The largest and most ambitious ocean cleanup project in history is claiming its first 100,000 kg of plastic removed from the Great Pacific Garbage Patch.
The company behind the project, called The Ocean Cleanup, announced the milestone this week, about a year after its second system was deployed to the Pacific Ocean between California and Hawaii.
Since then, the system has collected 101,353 kg of plastic over 45 extractions, sweeping an area approximately the size of Rhode Island. Combined with its first system, the total amount of plastic collected weighs in at 108,526 kg, more than the combined weight of two and a half Boeing 737-800s.
The Ocean Cleanup estimates the amount is approximately 1/1,000th of the plastic that has accumulated in the Great Pacific Garbage Patch.
Not to be dismayed, however, because the company’s third system is expected to capture pastic at a rate potentially 10 times that of system two, due to its size, efficiency and improved uptime.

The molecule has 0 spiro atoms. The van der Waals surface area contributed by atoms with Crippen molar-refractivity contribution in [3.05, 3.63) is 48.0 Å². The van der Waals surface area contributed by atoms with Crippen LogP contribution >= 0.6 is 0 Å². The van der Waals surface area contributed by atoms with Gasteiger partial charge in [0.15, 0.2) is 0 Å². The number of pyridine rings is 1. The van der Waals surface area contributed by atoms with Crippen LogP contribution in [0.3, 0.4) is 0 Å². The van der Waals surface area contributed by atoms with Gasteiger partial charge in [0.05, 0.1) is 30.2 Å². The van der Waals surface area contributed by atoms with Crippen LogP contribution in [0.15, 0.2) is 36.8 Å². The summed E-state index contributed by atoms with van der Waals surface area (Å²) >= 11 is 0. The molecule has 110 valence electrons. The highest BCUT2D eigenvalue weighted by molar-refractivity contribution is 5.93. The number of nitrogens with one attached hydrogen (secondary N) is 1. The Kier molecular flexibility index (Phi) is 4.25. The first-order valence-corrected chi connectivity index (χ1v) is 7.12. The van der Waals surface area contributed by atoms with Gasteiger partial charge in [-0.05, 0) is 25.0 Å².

The story of The Ocean Cleanup is an interesting one. The company, a non-profit, was started by Boyan Slat, who was only 19 when he dropped out of TU Delft in the Netherlands, where he was studying aerospace engineering, after giving a TEDx talk at his school during which he detailed his plans for a system to rid the world’s oceans of plastic.
Today, the company has its sights set on remove 90% of floating ocean plastic by 2040.
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